"Hopefully one day, people will get enough brains to figure out there's a place for everything."

Except for criminality, for dishonest intentions, for immoral behaviour or judging, and, of course, for intolerance.

Reply Score: 3

RE: Oh please.
by butters on Sun 18th Feb 2007 04:09 UTC in reply to "Oh please."
butters Member since:
2005-07-08

I found the large number of Apple systems appalling. It seems that those who are not technically competent enough to install and configure desktop GNU/Linux distributions, or Google-savvy enough to read up on solutions to their problems, or friendly enough to ask an expert for help now prefer the proprietary lock-in of Apple instead of Microsoft.

I'd like to clarify that these are Jem Matzan's words, not anyone with connections to FreeBSD or any flavor of Linux. I was taken aback when I read this, since Jem is usually pretty good with his choice of words. He could have expressed the same idea without using "appalling" or "competent."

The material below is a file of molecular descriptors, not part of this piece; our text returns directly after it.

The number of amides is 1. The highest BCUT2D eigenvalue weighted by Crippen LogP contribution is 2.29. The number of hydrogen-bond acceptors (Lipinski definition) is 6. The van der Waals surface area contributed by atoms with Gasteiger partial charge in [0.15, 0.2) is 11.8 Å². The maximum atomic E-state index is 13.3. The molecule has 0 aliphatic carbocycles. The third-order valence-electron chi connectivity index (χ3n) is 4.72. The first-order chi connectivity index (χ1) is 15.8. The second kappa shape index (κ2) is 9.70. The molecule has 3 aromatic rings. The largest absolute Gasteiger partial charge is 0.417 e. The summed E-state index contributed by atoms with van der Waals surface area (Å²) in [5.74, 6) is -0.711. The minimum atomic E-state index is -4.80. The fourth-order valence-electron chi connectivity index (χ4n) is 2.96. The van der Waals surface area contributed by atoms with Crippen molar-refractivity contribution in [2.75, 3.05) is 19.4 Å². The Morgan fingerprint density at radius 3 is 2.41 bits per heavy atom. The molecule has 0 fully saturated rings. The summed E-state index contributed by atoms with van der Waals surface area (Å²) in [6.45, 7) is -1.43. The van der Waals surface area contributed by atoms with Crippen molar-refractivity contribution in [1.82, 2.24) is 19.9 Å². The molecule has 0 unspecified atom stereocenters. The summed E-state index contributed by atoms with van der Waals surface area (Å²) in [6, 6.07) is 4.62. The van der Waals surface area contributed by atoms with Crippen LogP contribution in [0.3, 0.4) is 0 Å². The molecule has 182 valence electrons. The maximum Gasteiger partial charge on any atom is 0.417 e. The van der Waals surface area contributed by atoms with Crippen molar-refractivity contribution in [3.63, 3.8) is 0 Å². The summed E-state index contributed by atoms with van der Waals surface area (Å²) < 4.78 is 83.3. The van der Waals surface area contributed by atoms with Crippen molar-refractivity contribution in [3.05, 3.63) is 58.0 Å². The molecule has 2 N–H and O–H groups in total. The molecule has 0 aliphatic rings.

There were a lot of PowerBooks at SCALE. I would say that this is more disappointing or unexpected than appalling, and that these attendees are more affluent than technically incompetent or even lazy. Simply put, if you've got money to burn on specialized hardware, periodic OS updates, and third-party applications, then there is no compelling reason for an end-user to use a Linux laptop instead of a PowerBook.

Reply Score: 3

RE[2]: Oh please.
by Valour on Sun 18th Feb 2007 06:10 UTC in reply to "RE: Oh please."
Valour Member since:
2005-07-08